'He's fascinated by the police': OPP officer surprises young Prescott boy with battery-powered cruiser

When Const. Craig Kelso would sit monitoring traffic in Prescott, he would always wave at the young boy across the street and give him a burst of siren.

"He's usually in the front yard and is always waving and smiling and I'll talk to him on the loud speaker across the way and turn the lights on and he gets a big kick out of that," Said Kelso. "Afterward, I would usually pull into the driveway and have a conversation with him, open the doors so he could see in the police car and turn the lights on, the siren. He's fascinated by the police."

Patty Baird has known Kelso for a few years and said he's always been great to her two sons.

"Craig has developed that, really. He'll put his police hat on Chase and he just has a very kind nature and rapport with the kids," Baird said.

So, when Kelso noticed an old, battery-powered police car in his basement that had been unused for years, he got an idea.

"My son's police car that we bought for him back in 2011 was just sitting in my basement. He's too big for it now and hasn't driven it for probably four years. I figured somebody else that loves the police and is fascinated by the police could probably use it," Kelso said. "So, I thought of the idea of delivering a police car in a police car."

"He just messaged us one day," said Baird, "and he wanted to know if we would be okay with him gifting Chase something and I said, 'Oh, yeah, for sure,' and he sent some pictures."

The first photo was a pair of light up running shoes with police lights on them that Kelso's son had also grown out of.

"Then he sent me the picture of the police car and wanted to make sure that we were okay with taking on such a big item and accepting it and allowing Chase to have it and we were, with open arms," Baird said.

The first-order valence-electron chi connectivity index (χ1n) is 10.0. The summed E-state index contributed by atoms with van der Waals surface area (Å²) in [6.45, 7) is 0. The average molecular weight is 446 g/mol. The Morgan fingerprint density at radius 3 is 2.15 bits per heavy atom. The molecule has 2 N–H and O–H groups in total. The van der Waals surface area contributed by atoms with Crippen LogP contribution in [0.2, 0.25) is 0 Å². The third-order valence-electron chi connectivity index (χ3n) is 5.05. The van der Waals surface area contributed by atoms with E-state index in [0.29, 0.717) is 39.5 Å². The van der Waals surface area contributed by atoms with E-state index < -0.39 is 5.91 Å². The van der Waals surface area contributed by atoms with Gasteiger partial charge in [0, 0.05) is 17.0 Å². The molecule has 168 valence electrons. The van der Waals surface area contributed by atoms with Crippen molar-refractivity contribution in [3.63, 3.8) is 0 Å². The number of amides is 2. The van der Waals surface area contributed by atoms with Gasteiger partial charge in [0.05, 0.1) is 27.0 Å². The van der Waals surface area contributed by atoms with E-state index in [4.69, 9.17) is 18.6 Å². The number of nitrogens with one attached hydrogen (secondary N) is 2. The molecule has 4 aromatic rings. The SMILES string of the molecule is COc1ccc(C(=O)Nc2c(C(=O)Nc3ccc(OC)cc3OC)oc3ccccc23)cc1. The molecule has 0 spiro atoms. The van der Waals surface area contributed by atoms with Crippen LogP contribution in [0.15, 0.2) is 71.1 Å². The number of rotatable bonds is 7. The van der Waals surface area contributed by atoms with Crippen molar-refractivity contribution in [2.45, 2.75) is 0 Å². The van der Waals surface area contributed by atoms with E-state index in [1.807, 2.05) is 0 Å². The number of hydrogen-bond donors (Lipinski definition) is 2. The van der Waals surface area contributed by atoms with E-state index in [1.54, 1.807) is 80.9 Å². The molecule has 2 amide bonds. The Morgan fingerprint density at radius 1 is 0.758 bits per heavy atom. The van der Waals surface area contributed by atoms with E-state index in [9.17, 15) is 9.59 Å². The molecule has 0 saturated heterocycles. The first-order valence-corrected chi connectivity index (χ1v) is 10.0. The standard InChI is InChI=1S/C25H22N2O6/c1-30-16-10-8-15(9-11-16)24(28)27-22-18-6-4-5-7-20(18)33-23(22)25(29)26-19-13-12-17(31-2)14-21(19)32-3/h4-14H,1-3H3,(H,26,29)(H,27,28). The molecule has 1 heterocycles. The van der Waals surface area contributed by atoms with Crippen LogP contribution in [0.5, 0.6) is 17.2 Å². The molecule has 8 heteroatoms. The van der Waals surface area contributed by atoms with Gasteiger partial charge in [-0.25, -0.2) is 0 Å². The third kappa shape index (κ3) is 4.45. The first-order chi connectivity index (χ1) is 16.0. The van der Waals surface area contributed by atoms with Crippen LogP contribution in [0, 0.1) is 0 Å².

Kelso barely managed to fit the car into the back of his SUV cruiser and headed over to Baird's place to deliver it. 

"The reaction was priceless. He kept running back and forth to the police car, to his mother and back to the car, as his dad and I were pulling it out of the back," said Kelso with a laugh.

"Chase was very excited and jumping up and down," added Baird.

"Once they got the car out and Chase was in it, it was more just to reassure him that he could keep it," she said laughing.

"At his age, it's probably something he'll remember for the rest of his life." added Kelso

"I think its great for the community to see that the police are good people and that we do a lot of things in the community and for the community," Kelso added. "There's a lot of police officers who do things everyday in Ontario, Canada and across the world that go unnoticed."

While Chase is a little too short yet to reach the pedals, he gets help from his older brother, Breck, who just fits in the car.

Kelso's son Jack was also happy to see the car go to a good home.

"It makes me feel good," Jack said. "The toy police car has been sitting in our basement unused and it makes me feel good that my dad is giving back to the community as a police officer."

Baird agreed.

"He deserves a lot of recognition for the little things he does aside from this," she said. "I know there's lots that he does and takes time away and goes above and beyond and there are lots of police officers who are that way and they just need more recognition for all the little things that they don't get recognized for."

A Facebook post she put up after the delivery went a bit viral, surprising Kelso.

"I was kind of caught off guard with how many shares it got and then being contacted by CTV News to do a segment on this. It's good for policing in general and also the community," he said.

"I just hope that he has some good years of enjoyment out of it," Kelso added.

There is just one stipulation for Chase and his new toy car:

"I've asked them that when Chase is done with it, to pay it forward to somebody else or give it back to me and I'll do the same thing again to somebody else," Kelso said.